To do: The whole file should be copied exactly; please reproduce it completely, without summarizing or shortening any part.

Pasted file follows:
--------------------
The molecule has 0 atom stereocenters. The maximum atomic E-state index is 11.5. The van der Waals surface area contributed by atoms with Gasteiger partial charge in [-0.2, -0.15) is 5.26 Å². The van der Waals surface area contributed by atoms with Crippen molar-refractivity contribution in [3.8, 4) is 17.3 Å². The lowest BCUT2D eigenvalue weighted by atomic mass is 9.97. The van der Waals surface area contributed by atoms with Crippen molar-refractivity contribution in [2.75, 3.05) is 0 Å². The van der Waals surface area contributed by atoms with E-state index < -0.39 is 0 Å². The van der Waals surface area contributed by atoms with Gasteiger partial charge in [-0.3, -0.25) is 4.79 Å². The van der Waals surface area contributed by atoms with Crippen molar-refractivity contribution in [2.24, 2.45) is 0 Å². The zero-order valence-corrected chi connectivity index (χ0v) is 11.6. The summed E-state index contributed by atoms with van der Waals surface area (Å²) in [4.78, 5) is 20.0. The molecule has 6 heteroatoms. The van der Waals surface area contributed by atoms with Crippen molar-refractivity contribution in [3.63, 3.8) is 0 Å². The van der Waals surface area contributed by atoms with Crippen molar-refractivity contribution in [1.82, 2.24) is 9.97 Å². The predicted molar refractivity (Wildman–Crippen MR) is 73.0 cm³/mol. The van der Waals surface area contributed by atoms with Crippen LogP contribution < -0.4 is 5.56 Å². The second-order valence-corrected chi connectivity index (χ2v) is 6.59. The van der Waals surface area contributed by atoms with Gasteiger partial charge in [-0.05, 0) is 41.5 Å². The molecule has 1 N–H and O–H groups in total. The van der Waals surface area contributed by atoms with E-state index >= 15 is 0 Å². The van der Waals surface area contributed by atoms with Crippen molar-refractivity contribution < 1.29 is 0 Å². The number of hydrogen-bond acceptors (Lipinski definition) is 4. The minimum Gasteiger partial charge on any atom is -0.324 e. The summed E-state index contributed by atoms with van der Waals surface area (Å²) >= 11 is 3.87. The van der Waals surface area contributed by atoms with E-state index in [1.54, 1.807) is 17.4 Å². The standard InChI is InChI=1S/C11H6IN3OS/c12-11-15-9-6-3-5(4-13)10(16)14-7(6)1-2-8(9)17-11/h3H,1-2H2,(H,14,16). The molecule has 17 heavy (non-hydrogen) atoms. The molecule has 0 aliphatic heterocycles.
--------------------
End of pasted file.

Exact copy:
The molecule has 0 atom stereocenters. The maximum atomic E-state index is 11.5. The van der Waals surface area contributed by atoms with Gasteiger partial charge in [-0.2, -0.15) is 5.26 Å². The van der Waals surface area contributed by atoms with Crippen molar-refractivity contribution in [3.8, 4) is 17.3 Å². The lowest BCUT2D eigenvalue weighted by atomic mass is 9.97. The van der Waals surface area contributed by atoms with Crippen molar-refractivity contribution in [2.75, 3.05) is 0 Å². The van der Waals surface area contributed by atoms with E-state index < -0.39 is 0 Å². The van der Waals surface area contributed by atoms with Gasteiger partial charge in [-0.3, -0.25) is 4.79 Å². The van der Waals surface area contributed by atoms with Crippen molar-refractivity contribution in [2.24, 2.45) is 0 Å². The zero-order valence-corrected chi connectivity index (χ0v) is 11.6. The summed E-state index contributed by atoms with van der Waals surface area (Å²) in [4.78, 5) is 20.0. The molecule has 6 heteroatoms. The van der Waals surface area contributed by atoms with Crippen molar-refractivity contribution in [3.63, 3.8) is 0 Å². The van der Waals surface area contributed by atoms with Crippen molar-refractivity contribution in [1.82, 2.24) is 9.97 Å². The predicted molar refractivity (Wildman–Crippen MR) is 73.0 cm³/mol. The van der Waals surface area contributed by atoms with Crippen LogP contribution < -0.4 is 5.56 Å². The second-order valence-corrected chi connectivity index (χ2v) is 6.59. The van der Waals surface area contributed by atoms with Gasteiger partial charge in [-0.05, 0) is 41.5 Å². The molecule has 1 N–H and O–H groups in total. The van der Waals surface area contributed by atoms with E-state index >= 15 is 0 Å². The van der Waals surface area contributed by atoms with Crippen molar-refractivity contribution < 1.29 is 0 Å². The number of hydrogen-bond acceptors (Lipinski definition) is 4. The minimum Gasteiger partial charge on any atom is -0.324 e. The summed E-state index contributed by atoms with van der Waals surface area (Å²) >= 11 is 3.87. The van der Waals surface area contributed by atoms with E-state index in [1.54, 1.807) is 17.4 Å². The standard InChI is InChI=1S/C11H6IN3OS/c12-11-15-9-6-3-5(4-13)10(16)14-7(6)1-2-8(9)17-11/h3H,1-2H2,(H,14,16). The molecule has 17 heavy (non-hydrogen) atoms. The molecule has 0 aliphatic heterocycles.